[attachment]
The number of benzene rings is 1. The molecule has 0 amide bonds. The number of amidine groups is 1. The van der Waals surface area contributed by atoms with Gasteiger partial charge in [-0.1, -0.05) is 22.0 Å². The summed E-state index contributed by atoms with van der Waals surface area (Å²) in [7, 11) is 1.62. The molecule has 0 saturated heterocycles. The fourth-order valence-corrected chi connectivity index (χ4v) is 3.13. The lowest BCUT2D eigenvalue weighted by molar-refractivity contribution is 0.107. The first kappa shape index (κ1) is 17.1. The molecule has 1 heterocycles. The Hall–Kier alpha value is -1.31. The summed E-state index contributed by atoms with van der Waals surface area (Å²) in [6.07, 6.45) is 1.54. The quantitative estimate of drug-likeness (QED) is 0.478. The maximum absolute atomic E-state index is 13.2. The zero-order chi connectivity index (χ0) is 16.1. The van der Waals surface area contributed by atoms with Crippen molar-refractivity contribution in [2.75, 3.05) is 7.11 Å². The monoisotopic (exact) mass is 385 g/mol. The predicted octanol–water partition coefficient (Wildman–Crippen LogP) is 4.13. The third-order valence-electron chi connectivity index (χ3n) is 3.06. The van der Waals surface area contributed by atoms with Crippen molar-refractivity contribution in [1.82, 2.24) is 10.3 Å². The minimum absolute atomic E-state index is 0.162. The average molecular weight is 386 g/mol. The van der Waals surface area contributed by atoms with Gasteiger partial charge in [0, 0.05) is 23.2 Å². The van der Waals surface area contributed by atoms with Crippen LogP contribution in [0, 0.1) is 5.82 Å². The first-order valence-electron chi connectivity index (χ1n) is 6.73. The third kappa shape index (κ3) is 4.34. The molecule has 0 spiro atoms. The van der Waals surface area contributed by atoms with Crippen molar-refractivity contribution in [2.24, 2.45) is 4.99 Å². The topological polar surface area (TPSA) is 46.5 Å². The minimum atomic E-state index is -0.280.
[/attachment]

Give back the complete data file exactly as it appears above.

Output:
The number of benzene rings is 1. The molecule has 0 amide bonds. The number of amidine groups is 1. The van der Waals surface area contributed by atoms with Gasteiger partial charge in [-0.1, -0.05) is 22.0 Å². The summed E-state index contributed by atoms with van der Waals surface area (Å²) in [7, 11) is 1.62. The molecule has 0 saturated heterocycles. The fourth-order valence-corrected chi connectivity index (χ4v) is 3.13. The lowest BCUT2D eigenvalue weighted by molar-refractivity contribution is 0.107. The first kappa shape index (κ1) is 17.1. The molecule has 1 heterocycles. The Hall–Kier alpha value is -1.31. The summed E-state index contributed by atoms with van der Waals surface area (Å²) in [6.07, 6.45) is 1.54. The quantitative estimate of drug-likeness (QED) is 0.478. The maximum absolute atomic E-state index is 13.2. The zero-order chi connectivity index (χ0) is 16.1. The van der Waals surface area contributed by atoms with Crippen molar-refractivity contribution in [2.75, 3.05) is 7.11 Å². The monoisotopic (exact) mass is 385 g/mol. The predicted octanol–water partition coefficient (Wildman–Crippen LogP) is 4.13. The third-order valence-electron chi connectivity index (χ3n) is 3.06. The van der Waals surface area contributed by atoms with Crippen molar-refractivity contribution in [1.82, 2.24) is 10.3 Å². The minimum absolute atomic E-state index is 0.162. The average molecular weight is 386 g/mol. The van der Waals surface area contributed by atoms with Gasteiger partial charge in [0, 0.05) is 23.2 Å². The van der Waals surface area contributed by atoms with Crippen LogP contribution in [0, 0.1) is 5.82 Å². The first-order valence-electron chi connectivity index (χ1n) is 6.73. The third kappa shape index (κ3) is 4.34. The molecule has 0 spiro atoms. The van der Waals surface area contributed by atoms with Crippen molar-refractivity contribution in [2.24, 2.45) is 4.99 Å². The topological polar surface area (TPSA) is 46.5 Å². The minimum atomic E-state index is -0.280.